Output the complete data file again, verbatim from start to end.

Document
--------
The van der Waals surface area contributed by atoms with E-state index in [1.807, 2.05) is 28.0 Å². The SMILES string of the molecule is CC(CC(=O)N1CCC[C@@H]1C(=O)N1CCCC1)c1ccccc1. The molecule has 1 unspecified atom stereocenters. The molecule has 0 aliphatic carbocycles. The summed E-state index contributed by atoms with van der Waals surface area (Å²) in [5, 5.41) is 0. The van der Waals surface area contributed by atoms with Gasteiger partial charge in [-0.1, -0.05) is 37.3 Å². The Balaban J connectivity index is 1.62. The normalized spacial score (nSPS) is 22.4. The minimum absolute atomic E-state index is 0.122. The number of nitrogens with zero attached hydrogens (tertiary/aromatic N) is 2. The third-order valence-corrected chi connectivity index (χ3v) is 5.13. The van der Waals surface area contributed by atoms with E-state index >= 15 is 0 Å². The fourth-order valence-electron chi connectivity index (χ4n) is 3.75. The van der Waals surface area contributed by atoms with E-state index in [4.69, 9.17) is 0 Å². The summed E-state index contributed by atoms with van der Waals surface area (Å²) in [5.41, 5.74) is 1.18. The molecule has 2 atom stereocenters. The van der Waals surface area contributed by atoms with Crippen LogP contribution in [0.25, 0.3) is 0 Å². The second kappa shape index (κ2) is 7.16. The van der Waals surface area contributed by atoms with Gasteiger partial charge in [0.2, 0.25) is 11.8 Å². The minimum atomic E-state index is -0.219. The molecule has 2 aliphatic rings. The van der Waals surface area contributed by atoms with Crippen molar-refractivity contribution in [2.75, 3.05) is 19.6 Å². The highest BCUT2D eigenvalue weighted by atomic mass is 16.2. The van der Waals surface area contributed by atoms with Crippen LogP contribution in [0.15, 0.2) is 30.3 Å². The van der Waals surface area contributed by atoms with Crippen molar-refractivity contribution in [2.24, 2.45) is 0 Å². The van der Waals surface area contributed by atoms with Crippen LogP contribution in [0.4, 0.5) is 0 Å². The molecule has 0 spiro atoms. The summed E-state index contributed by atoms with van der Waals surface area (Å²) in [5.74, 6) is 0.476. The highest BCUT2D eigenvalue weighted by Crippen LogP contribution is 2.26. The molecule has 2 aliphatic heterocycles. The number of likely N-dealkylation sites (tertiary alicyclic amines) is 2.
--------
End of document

The van der Waals surface area contributed by atoms with E-state index in [1.807, 2.05) is 28.0 Å². The SMILES string of the molecule is CC(CC(=O)N1CCC[C@@H]1C(=O)N1CCCC1)c1ccccc1. The molecule has 1 unspecified atom stereocenters. The molecule has 0 aliphatic carbocycles. The summed E-state index contributed by atoms with van der Waals surface area (Å²) in [5, 5.41) is 0. The van der Waals surface area contributed by atoms with Gasteiger partial charge in [-0.1, -0.05) is 37.3 Å². The Balaban J connectivity index is 1.62. The normalized spacial score (nSPS) is 22.4. The minimum absolute atomic E-state index is 0.122. The number of nitrogens with zero attached hydrogens (tertiary/aromatic N) is 2. The third-order valence-corrected chi connectivity index (χ3v) is 5.13. The van der Waals surface area contributed by atoms with E-state index >= 15 is 0 Å². The fourth-order valence-electron chi connectivity index (χ4n) is 3.75. The van der Waals surface area contributed by atoms with E-state index in [4.69, 9.17) is 0 Å². The summed E-state index contributed by atoms with van der Waals surface area (Å²) in [5.41, 5.74) is 1.18. The molecule has 2 atom stereocenters. The van der Waals surface area contributed by atoms with Crippen LogP contribution in [0.25, 0.3) is 0 Å². The second kappa shape index (κ2) is 7.16. The van der Waals surface area contributed by atoms with Gasteiger partial charge in [0.2, 0.25) is 11.8 Å². The minimum atomic E-state index is -0.219. The molecule has 2 aliphatic rings. The van der Waals surface area contributed by atoms with Crippen molar-refractivity contribution in [2.75, 3.05) is 19.6 Å². The highest BCUT2D eigenvalue weighted by atomic mass is 16.2. The van der Waals surface area contributed by atoms with Crippen LogP contribution in [0.15, 0.2) is 30.3 Å². The van der Waals surface area contributed by atoms with Crippen molar-refractivity contribution in [2.24, 2.45) is 0 Å². The van der Waals surface area contributed by atoms with Crippen LogP contribution in [0.4, 0.5) is 0 Å². The molecule has 0 spiro atoms. The summed E-state index contributed by atoms with van der Waals surface area (Å²) in [5.74, 6) is 0.476. The highest BCUT2D eigenvalue weighted by Crippen LogP contribution is 2.26. The molecule has 2 aliphatic heterocycles. The number of likely N-dealkylation sites (tertiary alicyclic amines) is 2.